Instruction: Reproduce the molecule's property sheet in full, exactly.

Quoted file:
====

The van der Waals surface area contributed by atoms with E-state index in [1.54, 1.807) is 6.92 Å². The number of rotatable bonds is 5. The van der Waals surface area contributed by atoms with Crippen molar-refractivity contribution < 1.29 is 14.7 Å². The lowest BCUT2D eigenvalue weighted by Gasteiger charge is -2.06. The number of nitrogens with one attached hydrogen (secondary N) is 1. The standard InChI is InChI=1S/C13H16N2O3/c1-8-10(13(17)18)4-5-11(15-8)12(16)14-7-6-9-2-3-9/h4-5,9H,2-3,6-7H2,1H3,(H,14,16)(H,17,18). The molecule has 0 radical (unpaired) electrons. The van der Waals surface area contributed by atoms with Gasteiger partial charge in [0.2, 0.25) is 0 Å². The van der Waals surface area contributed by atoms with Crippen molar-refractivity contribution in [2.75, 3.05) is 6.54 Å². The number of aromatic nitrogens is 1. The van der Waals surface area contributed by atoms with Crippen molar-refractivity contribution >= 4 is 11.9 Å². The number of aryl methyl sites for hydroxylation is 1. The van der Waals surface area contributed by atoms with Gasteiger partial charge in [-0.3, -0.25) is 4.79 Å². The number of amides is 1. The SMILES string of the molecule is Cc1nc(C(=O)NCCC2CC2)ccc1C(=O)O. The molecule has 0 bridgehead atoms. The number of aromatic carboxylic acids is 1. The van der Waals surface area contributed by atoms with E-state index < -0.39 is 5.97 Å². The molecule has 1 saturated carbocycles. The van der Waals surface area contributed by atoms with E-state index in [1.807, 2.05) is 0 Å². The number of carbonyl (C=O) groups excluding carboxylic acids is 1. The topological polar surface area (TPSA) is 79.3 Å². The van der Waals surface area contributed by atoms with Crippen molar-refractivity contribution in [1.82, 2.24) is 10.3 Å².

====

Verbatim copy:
The van der Waals surface area contributed by atoms with E-state index in [1.54, 1.807) is 6.92 Å². The number of rotatable bonds is 5. The van der Waals surface area contributed by atoms with Crippen molar-refractivity contribution < 1.29 is 14.7 Å². The lowest BCUT2D eigenvalue weighted by Gasteiger charge is -2.06. The number of nitrogens with one attached hydrogen (secondary N) is 1. The standard InChI is InChI=1S/C13H16N2O3/c1-8-10(13(17)18)4-5-11(15-8)12(16)14-7-6-9-2-3-9/h4-5,9H,2-3,6-7H2,1H3,(H,14,16)(H,17,18). The molecule has 0 radical (unpaired) electrons. The van der Waals surface area contributed by atoms with Gasteiger partial charge in [0.2, 0.25) is 0 Å². The van der Waals surface area contributed by atoms with Crippen molar-refractivity contribution in [2.75, 3.05) is 6.54 Å². The number of aromatic nitrogens is 1. The van der Waals surface area contributed by atoms with Crippen molar-refractivity contribution >= 4 is 11.9 Å². The number of aryl methyl sites for hydroxylation is 1. The van der Waals surface area contributed by atoms with Gasteiger partial charge in [-0.3, -0.25) is 4.79 Å². The number of amides is 1. The SMILES string of the molecule is Cc1nc(C(=O)NCCC2CC2)ccc1C(=O)O. The molecule has 0 bridgehead atoms. The number of aromatic carboxylic acids is 1. The van der Waals surface area contributed by atoms with E-state index < -0.39 is 5.97 Å². The molecule has 1 saturated carbocycles. The van der Waals surface area contributed by atoms with E-state index in [1.807, 2.05) is 0 Å². The number of carbonyl (C=O) groups excluding carboxylic acids is 1. The topological polar surface area (TPSA) is 79.3 Å². The van der Waals surface area contributed by atoms with Crippen molar-refractivity contribution in [1.82, 2.24) is 10.3 Å².